Justin Chapman

Dr Chapman completed his doctorate in measuring and positively influencing the physical activity patterns of adults with mental illness in 2016.  His work spans research, mental health service and community sectors: He leads a multi-centre randomised controlled trial of interventions to promote physical activity in adults with mental illness, a health service improvement initiative to improve the focus on health and wellbeing of consumers, and implementation of state-wide healthy lifestyle intervention programs for youth and adults recovering from mental illness across Queensland. He has 19 research publications since 2015 (11 as first author) including two health service reports and one conference proceedings paper summarising his implementation projects, and has attracted $1.6M in research and implementation funding from government, philanthropic, and hospital-based schemes.



Title: Improving access to physical activity interventions for adults with mental health issues

Author(s): Justin Chapman1,2,3, Sarah Childs4, Greg Pratt1, Jane Kugelman3, Sue Patterson5, Stephen Tillston3

1QIMR Berghofer Medical Research Institute, Brisbane, Queensland

2Metro South Addiction and Mental Health Service, Brisbane, Queensland

3Queensland Police-Citizens Youth Welfare Association, Brisbane, Queensland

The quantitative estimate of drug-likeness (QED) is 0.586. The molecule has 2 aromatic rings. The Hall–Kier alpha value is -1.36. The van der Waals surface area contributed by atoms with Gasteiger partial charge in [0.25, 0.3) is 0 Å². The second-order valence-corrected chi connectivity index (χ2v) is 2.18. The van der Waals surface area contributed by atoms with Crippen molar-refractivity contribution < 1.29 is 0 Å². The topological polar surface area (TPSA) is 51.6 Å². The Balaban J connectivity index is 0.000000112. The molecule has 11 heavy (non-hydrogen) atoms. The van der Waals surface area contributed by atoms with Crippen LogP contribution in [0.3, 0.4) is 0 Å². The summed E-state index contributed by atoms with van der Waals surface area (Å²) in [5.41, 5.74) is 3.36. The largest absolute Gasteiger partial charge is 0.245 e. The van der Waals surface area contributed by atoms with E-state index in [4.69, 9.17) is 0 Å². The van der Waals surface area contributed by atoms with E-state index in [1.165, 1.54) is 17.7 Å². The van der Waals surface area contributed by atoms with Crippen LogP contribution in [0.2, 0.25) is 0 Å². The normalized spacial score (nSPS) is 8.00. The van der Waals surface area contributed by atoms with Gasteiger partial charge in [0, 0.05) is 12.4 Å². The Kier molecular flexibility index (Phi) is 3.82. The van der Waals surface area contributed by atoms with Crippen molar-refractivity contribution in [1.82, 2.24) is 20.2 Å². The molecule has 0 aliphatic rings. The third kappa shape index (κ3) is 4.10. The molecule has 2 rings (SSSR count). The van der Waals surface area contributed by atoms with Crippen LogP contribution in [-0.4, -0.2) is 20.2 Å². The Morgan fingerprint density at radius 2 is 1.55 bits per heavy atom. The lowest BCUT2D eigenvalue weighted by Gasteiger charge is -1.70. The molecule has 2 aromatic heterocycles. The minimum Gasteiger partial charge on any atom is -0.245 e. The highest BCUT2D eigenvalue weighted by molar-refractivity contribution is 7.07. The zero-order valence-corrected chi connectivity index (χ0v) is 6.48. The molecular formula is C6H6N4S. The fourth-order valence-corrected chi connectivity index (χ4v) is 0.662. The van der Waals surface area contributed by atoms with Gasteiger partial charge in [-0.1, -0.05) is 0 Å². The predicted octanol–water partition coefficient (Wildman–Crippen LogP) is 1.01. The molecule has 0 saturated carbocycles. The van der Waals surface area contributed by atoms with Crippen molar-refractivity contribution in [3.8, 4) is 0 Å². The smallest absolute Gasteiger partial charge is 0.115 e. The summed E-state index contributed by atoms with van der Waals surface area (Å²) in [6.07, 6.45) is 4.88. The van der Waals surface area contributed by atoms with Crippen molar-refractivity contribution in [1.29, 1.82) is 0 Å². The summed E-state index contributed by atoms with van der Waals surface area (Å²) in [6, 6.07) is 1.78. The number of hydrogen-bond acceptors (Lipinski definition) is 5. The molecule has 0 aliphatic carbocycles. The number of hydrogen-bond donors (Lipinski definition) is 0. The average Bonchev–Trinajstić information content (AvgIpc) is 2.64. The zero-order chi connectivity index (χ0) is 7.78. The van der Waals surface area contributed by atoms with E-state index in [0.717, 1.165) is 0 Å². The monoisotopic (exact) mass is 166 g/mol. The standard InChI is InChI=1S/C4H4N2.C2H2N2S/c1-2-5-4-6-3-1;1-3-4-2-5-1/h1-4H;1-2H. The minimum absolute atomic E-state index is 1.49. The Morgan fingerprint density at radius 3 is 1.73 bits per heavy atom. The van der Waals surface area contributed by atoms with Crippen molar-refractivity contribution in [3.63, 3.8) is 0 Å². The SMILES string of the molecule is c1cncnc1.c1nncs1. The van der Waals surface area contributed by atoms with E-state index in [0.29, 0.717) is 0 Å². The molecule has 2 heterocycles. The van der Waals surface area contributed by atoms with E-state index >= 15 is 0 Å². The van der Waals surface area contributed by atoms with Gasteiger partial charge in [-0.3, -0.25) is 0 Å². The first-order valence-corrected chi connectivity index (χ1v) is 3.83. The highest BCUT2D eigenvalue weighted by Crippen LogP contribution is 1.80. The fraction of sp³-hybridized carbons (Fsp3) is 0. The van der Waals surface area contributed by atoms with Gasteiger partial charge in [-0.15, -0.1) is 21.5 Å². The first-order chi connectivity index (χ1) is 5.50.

4Queensland Alliance for Mental Health, Brisbane, Queensland

 5Metro North Mental Health Service, Brisbane, Queensland

Background: People with mental illnesses are at higher risk of developing preventable physical diseases than the general population. Physical activity (PA) has diverse benefits for physical and mental health; however, people with mental illness face numerous barriers to becoming physical active. Improving access to effective and evidence-based PA programs is an ongoing issue for communities and health services.

Methods: This presentation will describe the evolution of a 5-year body of work to develop, implement and evaluate an evidence-base, collaborative care model for provision of PA programs for people with mental illness. Two randomized controlled trials of different types of exercise interventions have been conducted, and findings translated into community implementation through diverse partnerships with public mental health services and non-government organisations in South East and North Queensland.

Results and findings: Over 500 participants have benefited from the programs over this time, demonstrating improved quality of life, recovery, sense of belonging and self-determined motivation, and reduced distress and depression. The mean rate of completion for these 8-week programs are 60%, and attendance is 58% of group sessions. Incorporating motivational coaching was more effective than only providing exercise instruction and gym membership for facilitating behaviour change. Programs are currently funded by North Queensland Primary Health Network, and implemented by PCYC Queensland co-facilitated by MIND Australia, The Junction, and Cairns & Hinterland Mental Health Alcohol Tobacco and Other Drugs Service, with QIMR Berghofer as the research evaluation lead.

Discussion: A community-based collaborative care model for provision of evidence-based PA support is feasible and associated with improvements in psychosocial outcomes for people with mental illness. A state-wide cluster randomized trial of this model is needed to provide robust evidence on service-level cost-effectiveness and impact on metabolic health outcomes of consumers, and to lobby government for sustainable investment.

Chapman, Justin 2021